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In 1955, both the United States and the Soviet Union announced that they would launch a satellite during the International Geophysical Year (IGY 7/57-12/58). The Naval Research Lab won the competition with Wernher von Braun and the Army to launch the first American satellite. My father co-wrote NRL’s proposal and worked on Project Vanguard’s Mintrack system to track the satellite and designed the small test vehicle satellite which was to be used in the early Vanguard launches.
On October 4, the Soviet Union launched Sputnik 1 which was the first human-made satellite. It has been called the shock of the century. A month later Sputnik 2 put the first living mammal, the dog Laika, into space. There was increasing pressure on the White House which announced that Vanguard TV-3 would launch the first American satellite. That surprised the Vanguard people since it was the first test with all three stages live and they thought it was unlikely to work perfectly.
The result was an explosion on December 6 about four feet off the pad which was dubbed Flopnik. The unfortunate fact that the next day was the 16th anniversary of Pearl Harbor added to the angst.
One of the people in the blockhouse, Alton Jones recounted in 2008:
We were in the blockhouse, a bunch of us, of course, and there were communication trenches that went out to the rocket. We powered the equipment directly from the blockhouse. The power supply was in the blockhouse and we had lines. And incidentally, we had quite a bit to do with the range because they had set 600 feet as being the minimum distance, which I think I figured out was based on the pushover site at White Sands. In the pushover site at White Sands, they pushed it over, let the propellants mix and then ignited it, and that simulated carrier deck just got blown all to pieces down there. But anyway, we were still stuck with, I think it was, 200 feet. We had been having some trouble, so the trench covers, which were heavy metal, had been removed and, for some reason, they were not replaced before the firing. If that rocket had come the other way, we would’ve been killed and I wouldn’t be sitting here today. The other part of that story is, after these events, we realized we didn’t have any air packs. There was no emergency air in the blockhouse. Of course, a lot of things changed by the time we tried it again.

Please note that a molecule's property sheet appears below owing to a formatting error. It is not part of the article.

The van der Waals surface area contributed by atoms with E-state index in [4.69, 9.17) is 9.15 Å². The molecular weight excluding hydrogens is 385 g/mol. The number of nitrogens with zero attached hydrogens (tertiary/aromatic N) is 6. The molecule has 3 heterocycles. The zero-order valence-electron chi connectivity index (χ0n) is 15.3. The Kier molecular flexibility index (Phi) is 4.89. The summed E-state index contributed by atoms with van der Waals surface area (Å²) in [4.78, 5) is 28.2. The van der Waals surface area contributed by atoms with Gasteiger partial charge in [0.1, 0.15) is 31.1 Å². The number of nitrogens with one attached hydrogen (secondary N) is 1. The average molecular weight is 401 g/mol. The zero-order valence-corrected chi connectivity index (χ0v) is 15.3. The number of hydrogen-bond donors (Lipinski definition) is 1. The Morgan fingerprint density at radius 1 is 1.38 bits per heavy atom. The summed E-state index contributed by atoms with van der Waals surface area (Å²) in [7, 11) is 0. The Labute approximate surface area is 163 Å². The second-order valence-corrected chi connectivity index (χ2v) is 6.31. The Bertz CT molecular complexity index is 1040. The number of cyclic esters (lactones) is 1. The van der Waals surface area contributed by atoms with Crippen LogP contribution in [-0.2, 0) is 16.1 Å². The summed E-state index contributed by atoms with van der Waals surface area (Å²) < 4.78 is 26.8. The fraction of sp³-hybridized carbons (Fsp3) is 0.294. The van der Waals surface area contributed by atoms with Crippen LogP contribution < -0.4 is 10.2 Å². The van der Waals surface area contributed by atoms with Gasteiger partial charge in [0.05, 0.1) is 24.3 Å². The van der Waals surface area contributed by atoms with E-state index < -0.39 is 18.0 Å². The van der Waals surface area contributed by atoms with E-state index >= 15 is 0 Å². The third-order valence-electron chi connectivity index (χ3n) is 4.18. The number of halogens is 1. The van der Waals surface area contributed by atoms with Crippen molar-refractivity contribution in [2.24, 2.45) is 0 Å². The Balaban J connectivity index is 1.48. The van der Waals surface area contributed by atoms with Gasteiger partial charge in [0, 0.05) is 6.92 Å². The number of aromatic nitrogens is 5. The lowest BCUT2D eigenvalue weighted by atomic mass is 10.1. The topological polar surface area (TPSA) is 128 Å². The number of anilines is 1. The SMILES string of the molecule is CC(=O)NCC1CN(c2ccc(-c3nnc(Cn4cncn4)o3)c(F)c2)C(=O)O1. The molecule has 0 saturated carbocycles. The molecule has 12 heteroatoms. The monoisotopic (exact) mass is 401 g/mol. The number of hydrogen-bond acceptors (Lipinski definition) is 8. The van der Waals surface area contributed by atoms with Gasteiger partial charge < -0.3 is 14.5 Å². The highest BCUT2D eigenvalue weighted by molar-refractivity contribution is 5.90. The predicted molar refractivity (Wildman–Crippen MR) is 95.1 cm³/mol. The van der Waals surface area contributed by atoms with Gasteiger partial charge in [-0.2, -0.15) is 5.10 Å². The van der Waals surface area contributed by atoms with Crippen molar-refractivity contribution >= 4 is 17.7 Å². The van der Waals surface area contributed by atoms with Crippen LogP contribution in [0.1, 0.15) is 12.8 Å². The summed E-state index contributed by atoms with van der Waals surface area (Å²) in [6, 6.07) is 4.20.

My father in a 1996 interview told the tale of what happened to the TV-3 payload.
James Tugman: I’d like to hear about an anecdote. Hear your side of the anecdote. The launch prior to successful test vehicle four was in March. This launch that was launched prior was televised, and it was a fiasco because the rocket launched, went up a few feet, and fell back down on itself in a fiery explosion. The anecdote has it that the satellite itself parted from its launch vehicle, rolled on the ground somewhere, and was later picked up by someone who said it was transmitting.
Easton: We took it back up. I guess it went to the Smithsonian. We took it back up. I remember I had it in the kitchen.
I discussed this four years ago on the John Batchelor Show. Here’s TV-3 at the National Air and Space Museum with a picture of my father and his colleague Marty Votaw examining it in 2008.
My sister Joan and father with a test vehicle satellite (National Geographic picture).
The Army put up Explorer 1 on January 31st, 1958. Vanguard 1 was launched on March 17, 1958. I’m wearing the red coat next to it.
Vanguardians talked about it in 2008.Published in